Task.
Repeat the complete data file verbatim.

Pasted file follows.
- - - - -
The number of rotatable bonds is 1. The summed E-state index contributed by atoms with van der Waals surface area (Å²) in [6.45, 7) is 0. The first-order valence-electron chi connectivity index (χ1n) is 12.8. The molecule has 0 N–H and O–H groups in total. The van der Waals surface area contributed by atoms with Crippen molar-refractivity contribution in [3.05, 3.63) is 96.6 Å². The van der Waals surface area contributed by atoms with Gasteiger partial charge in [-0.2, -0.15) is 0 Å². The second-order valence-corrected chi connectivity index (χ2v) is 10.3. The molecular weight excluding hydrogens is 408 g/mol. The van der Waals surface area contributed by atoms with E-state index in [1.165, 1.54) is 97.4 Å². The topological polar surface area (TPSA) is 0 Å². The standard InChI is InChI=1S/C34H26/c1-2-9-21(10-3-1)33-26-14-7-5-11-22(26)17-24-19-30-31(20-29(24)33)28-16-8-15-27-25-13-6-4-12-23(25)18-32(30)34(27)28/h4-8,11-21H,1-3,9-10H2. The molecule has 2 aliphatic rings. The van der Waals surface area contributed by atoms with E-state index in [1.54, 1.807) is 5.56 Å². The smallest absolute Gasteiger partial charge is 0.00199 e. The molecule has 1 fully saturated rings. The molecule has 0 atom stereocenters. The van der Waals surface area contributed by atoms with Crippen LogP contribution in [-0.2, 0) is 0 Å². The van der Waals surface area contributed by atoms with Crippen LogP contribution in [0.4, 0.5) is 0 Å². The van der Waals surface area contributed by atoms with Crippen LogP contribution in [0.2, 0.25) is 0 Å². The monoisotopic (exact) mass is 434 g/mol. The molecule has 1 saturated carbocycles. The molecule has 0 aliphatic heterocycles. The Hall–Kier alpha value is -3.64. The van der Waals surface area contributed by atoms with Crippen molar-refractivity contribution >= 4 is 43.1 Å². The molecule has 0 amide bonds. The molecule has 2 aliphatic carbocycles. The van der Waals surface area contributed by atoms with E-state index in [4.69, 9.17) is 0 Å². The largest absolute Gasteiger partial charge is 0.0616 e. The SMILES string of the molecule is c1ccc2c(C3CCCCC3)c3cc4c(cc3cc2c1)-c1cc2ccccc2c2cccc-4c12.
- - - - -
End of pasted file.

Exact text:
The number of rotatable bonds is 1. The summed E-state index contributed by atoms with van der Waals surface area (Å²) in [6.45, 7) is 0. The first-order valence-electron chi connectivity index (χ1n) is 12.8. The molecule has 0 N–H and O–H groups in total. The van der Waals surface area contributed by atoms with Crippen molar-refractivity contribution in [3.05, 3.63) is 96.6 Å². The van der Waals surface area contributed by atoms with Gasteiger partial charge in [-0.2, -0.15) is 0 Å². The second-order valence-corrected chi connectivity index (χ2v) is 10.3. The molecular weight excluding hydrogens is 408 g/mol. The van der Waals surface area contributed by atoms with E-state index in [1.165, 1.54) is 97.4 Å². The topological polar surface area (TPSA) is 0 Å². The standard InChI is InChI=1S/C34H26/c1-2-9-21(10-3-1)33-26-14-7-5-11-22(26)17-24-19-30-31(20-29(24)33)28-16-8-15-27-25-13-6-4-12-23(25)18-32(30)34(27)28/h4-8,11-21H,1-3,9-10H2. The molecule has 2 aliphatic rings. The van der Waals surface area contributed by atoms with E-state index in [1.54, 1.807) is 5.56 Å². The smallest absolute Gasteiger partial charge is 0.00199 e. The molecule has 1 fully saturated rings. The molecule has 0 atom stereocenters. The van der Waals surface area contributed by atoms with Crippen LogP contribution in [-0.2, 0) is 0 Å². The van der Waals surface area contributed by atoms with Crippen LogP contribution in [0.4, 0.5) is 0 Å². The van der Waals surface area contributed by atoms with Crippen LogP contribution in [0.2, 0.25) is 0 Å². The monoisotopic (exact) mass is 434 g/mol. The molecule has 1 saturated carbocycles. The molecule has 0 aliphatic heterocycles. The Hall–Kier alpha value is -3.64. The van der Waals surface area contributed by atoms with Crippen molar-refractivity contribution >= 4 is 43.1 Å². The molecule has 0 amide bonds. The molecule has 2 aliphatic carbocycles. The van der Waals surface area contributed by atoms with E-state index in [4.69, 9.17) is 0 Å². The largest absolute Gasteiger partial charge is 0.0616 e. The SMILES string of the molecule is c1ccc2c(C3CCCCC3)c3cc4c(cc3cc2c1)-c1cc2ccccc2c2cccc-4c12.